Max Parrot's persistence pays off with slopestyle gold; USA's Gerard misses podium

Posted at 10:11 PM, Feb 06, 2022

Four years after a runner-up finish at the 2018 Games and subsequent cancer diagnosis, Max Parrot of Canada executed a clean, sound run in the men's snowboard slopestyle final to capture gold.

The Quebecois flaunted his technical skills in the rail section of Run 2 then hit a cab 1620, backside 1440 and frontside 1620 on the three jumps to record a 90.96, the competition's only score to surpass 90 points.


Defending gold medalist Red Gerard of the U.S. finished just off the podium in fourth. The 21-year-old scored an 83.25 on his first run but couldn't improve on the next two. Fellow Americans Chris Corning and Sean FitzSimons placed sixth and 12th, respectively.

"I did what I wanted to do, so not too much I can be bummed on at all," said Gerard, who shrugged off the notion of feeling any pressure on his attempt to repeat. "I was able to put down a run that I've always wanted to do, and this course was incredible, super unique."

SEE MORE: Red Gerard misses snowboard slopestyle podium in fourth

These Winter Games mark the first in which the U.S. did not earn a medal in snowboard slopestyle. When asked to comment on the snapped streak, Gerard said, "Where's the next Olympics? Italy? It'll be a [U.S.] sweep there."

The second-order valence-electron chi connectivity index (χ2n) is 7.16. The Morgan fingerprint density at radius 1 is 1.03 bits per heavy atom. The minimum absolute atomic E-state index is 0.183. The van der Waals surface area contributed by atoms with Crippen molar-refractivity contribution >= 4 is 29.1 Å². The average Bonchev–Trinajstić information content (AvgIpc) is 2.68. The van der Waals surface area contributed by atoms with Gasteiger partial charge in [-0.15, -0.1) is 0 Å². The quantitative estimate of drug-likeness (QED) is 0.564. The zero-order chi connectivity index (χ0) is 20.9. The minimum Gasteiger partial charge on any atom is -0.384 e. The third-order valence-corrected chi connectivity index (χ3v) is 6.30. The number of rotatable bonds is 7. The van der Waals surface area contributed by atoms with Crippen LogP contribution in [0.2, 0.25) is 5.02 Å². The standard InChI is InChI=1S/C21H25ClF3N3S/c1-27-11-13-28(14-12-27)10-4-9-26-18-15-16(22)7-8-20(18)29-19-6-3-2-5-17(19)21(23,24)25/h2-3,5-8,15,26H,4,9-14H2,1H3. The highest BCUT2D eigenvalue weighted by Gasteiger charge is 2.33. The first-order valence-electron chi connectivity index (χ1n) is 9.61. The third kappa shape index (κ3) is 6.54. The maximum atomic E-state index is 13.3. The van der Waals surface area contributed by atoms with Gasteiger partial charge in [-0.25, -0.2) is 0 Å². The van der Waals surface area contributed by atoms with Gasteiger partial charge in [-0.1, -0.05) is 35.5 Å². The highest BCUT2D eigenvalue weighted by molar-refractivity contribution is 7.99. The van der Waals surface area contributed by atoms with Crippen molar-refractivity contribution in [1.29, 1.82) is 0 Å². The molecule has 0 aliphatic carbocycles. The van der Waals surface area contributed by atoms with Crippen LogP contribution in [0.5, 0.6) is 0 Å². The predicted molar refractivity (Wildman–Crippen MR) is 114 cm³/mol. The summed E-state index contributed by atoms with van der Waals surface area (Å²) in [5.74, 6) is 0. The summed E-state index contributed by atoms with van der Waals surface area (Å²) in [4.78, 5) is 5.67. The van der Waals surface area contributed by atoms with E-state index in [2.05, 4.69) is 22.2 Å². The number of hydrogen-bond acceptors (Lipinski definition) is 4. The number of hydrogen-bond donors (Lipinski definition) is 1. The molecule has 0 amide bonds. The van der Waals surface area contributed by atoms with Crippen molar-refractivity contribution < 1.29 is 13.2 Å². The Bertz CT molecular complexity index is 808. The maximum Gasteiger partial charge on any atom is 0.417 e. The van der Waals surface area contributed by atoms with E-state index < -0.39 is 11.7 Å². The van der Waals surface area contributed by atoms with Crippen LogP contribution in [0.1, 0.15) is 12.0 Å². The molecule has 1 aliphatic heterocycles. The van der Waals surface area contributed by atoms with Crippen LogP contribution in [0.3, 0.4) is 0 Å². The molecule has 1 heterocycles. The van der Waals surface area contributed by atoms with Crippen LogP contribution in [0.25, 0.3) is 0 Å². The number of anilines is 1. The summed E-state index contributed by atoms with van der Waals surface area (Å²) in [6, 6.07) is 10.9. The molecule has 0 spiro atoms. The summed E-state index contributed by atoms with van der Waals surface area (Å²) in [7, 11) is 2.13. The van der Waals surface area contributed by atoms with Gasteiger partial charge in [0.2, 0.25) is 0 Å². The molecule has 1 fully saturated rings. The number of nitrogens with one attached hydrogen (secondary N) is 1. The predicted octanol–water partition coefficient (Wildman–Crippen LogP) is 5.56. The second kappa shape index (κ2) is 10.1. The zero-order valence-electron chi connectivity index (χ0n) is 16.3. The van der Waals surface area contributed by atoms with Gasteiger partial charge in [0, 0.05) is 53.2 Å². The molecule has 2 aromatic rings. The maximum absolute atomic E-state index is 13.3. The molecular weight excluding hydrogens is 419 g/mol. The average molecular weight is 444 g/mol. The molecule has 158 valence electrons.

Top qualifier Su Yiming, 17, put on a show for the host country to earn silver, its first-ever medal in men's snowboarding. Parrot's teammate Mark McMorris joined him on the podium in the No. 3 spot, his third consecutive Olympic bronze medal after Sochi and PyeongChang.

Parrot placed fifth in slopestyle at the Sochi Games prior to his PyeongChang silver in the event. In December 2018, he was diagnosed with Hodgkin's lymphoma and underwent seven months and 12 rounds of chemotherapy treatment. He returned to win X Games Norway big air in August 2019.

"Before, I was always the guy that was in the future, [thinking] days and months ahead. And it is how I got here as well, so I'm really thankful for that," Parrot told NBC in December 2020. "But I learned with time since my diagnosis to live more day by day, to live more [in] the present moment, and I just really enjoy much more so.

"I was always a guy that was saying yes to everything that would come to me. And now I choose a little bit more wisely...I like to get a little bit more time for myself as well."